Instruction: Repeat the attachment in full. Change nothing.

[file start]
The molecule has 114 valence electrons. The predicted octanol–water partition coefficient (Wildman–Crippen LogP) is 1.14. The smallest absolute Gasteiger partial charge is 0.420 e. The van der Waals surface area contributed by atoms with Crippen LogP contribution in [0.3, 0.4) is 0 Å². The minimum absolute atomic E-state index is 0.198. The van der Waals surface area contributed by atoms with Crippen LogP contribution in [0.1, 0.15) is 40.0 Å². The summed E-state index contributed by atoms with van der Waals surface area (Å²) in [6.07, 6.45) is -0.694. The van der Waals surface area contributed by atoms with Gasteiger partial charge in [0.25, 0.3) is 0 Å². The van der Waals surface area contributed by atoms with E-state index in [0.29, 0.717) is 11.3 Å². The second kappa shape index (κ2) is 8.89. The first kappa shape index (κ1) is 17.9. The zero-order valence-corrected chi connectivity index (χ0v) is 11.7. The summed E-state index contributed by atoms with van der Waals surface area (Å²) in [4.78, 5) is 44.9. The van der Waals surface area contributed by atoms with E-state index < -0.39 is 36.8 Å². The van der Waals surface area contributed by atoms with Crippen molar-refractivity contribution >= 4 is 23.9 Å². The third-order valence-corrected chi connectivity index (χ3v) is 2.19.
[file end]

The molecule has 114 valence electrons. The predicted octanol–water partition coefficient (Wildman–Crippen LogP) is 1.14. The smallest absolute Gasteiger partial charge is 0.420 e. The van der Waals surface area contributed by atoms with Crippen LogP contribution in [0.3, 0.4) is 0 Å². The minimum absolute atomic E-state index is 0.198. The van der Waals surface area contributed by atoms with Crippen LogP contribution in [0.1, 0.15) is 40.0 Å². The summed E-state index contributed by atoms with van der Waals surface area (Å²) in [6.07, 6.45) is -0.694. The van der Waals surface area contributed by atoms with Gasteiger partial charge in [0.25, 0.3) is 0 Å². The van der Waals surface area contributed by atoms with E-state index in [0.29, 0.717) is 11.3 Å². The second kappa shape index (κ2) is 8.89. The first kappa shape index (κ1) is 17.9. The zero-order valence-corrected chi connectivity index (χ0v) is 11.7. The summed E-state index contributed by atoms with van der Waals surface area (Å²) in [4.78, 5) is 44.9. The van der Waals surface area contributed by atoms with E-state index < -0.39 is 36.8 Å². The van der Waals surface area contributed by atoms with Crippen molar-refractivity contribution >= 4 is 23.9 Å². The third-order valence-corrected chi connectivity index (χ3v) is 2.19.